Pablo-Meletz v. Hastings Foods, No. A-12-523 (Neb. Ct. App. 03/12/13, unpublished).
Ruling: The Nebraska Court of Appeals held that a worker was entitled to future medical benefits and vocational rehabilitation.
What it means: In Nebraska, the fact that a worker was not taking pain medication did not mean that he would not need medication in the future.
A meat slicer was placing meat into a skinning machine when the glove on his right hand was caught, pulling his right hand, fingers, and thumb into the machine. He suffered significant lacerations to his fingers and palm. After experiencing a lack of sensation, pain radiating into his neck, and cold intolerance, he underwent surgery. A rehabilitation specialist prescribed pain medication. The orthopedic surgeon opined that there was a significant risk of recurrent contracture that could require additional surgeries. The surgeon also opined that the worker required continuing use of the medication on an indefinite basis. During a follow-up visit, the specialist noted poor consistency with the worker's use of medication. The Nebraska Court of Appeals held that he was entitled to future medical benefits and vocational rehabilitation.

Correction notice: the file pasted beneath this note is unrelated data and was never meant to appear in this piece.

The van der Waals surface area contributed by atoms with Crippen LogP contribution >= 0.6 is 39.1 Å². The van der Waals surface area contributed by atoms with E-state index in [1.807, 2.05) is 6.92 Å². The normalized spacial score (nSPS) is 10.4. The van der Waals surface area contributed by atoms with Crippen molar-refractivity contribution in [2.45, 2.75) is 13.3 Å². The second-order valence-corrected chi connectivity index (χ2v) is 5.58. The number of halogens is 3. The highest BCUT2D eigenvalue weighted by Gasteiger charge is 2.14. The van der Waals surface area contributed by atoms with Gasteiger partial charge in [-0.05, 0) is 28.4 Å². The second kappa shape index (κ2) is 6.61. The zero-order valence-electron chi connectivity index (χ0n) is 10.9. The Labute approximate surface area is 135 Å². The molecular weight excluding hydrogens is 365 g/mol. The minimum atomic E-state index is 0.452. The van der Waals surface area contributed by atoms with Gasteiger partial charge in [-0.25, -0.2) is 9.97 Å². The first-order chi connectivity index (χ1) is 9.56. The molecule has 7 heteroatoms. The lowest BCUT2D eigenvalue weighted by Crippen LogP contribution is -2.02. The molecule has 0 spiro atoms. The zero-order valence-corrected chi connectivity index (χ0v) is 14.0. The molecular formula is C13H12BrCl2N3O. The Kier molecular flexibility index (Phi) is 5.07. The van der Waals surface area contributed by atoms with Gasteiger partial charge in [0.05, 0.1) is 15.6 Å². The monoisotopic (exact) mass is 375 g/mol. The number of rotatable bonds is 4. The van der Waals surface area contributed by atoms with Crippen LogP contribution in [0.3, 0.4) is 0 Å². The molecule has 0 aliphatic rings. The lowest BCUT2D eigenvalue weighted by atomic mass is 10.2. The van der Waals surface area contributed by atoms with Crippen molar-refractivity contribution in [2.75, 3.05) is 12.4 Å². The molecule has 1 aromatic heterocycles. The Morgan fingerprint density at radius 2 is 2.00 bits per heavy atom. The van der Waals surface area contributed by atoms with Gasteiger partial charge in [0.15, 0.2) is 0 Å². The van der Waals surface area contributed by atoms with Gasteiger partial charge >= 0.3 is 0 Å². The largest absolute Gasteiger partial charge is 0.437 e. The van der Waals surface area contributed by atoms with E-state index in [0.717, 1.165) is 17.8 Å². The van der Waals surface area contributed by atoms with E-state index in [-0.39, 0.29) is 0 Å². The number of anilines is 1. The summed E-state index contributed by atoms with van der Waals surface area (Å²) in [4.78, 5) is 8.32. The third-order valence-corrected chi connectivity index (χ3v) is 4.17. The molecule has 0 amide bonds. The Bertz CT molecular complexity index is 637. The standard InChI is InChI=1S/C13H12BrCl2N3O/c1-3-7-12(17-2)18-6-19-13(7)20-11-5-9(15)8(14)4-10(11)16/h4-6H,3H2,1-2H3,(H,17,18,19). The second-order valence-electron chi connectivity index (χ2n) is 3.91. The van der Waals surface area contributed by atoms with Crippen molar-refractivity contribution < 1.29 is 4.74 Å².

The employer argued that the worker was not entitled to future medical benefits because he had not taken pain medication for four years and did not follow up with his doctors. The court said the fact that he was not taking medication did not rule out the possibility of doing so in the future. His need for medication was established by various doctors. The court also said that the worker could require further surgical procedures.
The court also found that the worker was entitled to vocational rehabilitation, given the nature of his injury and his "vocational-educational makeup." His pain caused him to work slowly with one hand. These problems caused him to miss work, and he was terminated. He was unable to return to the type of work that he was engaging in before his injury.
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June 10, 2013
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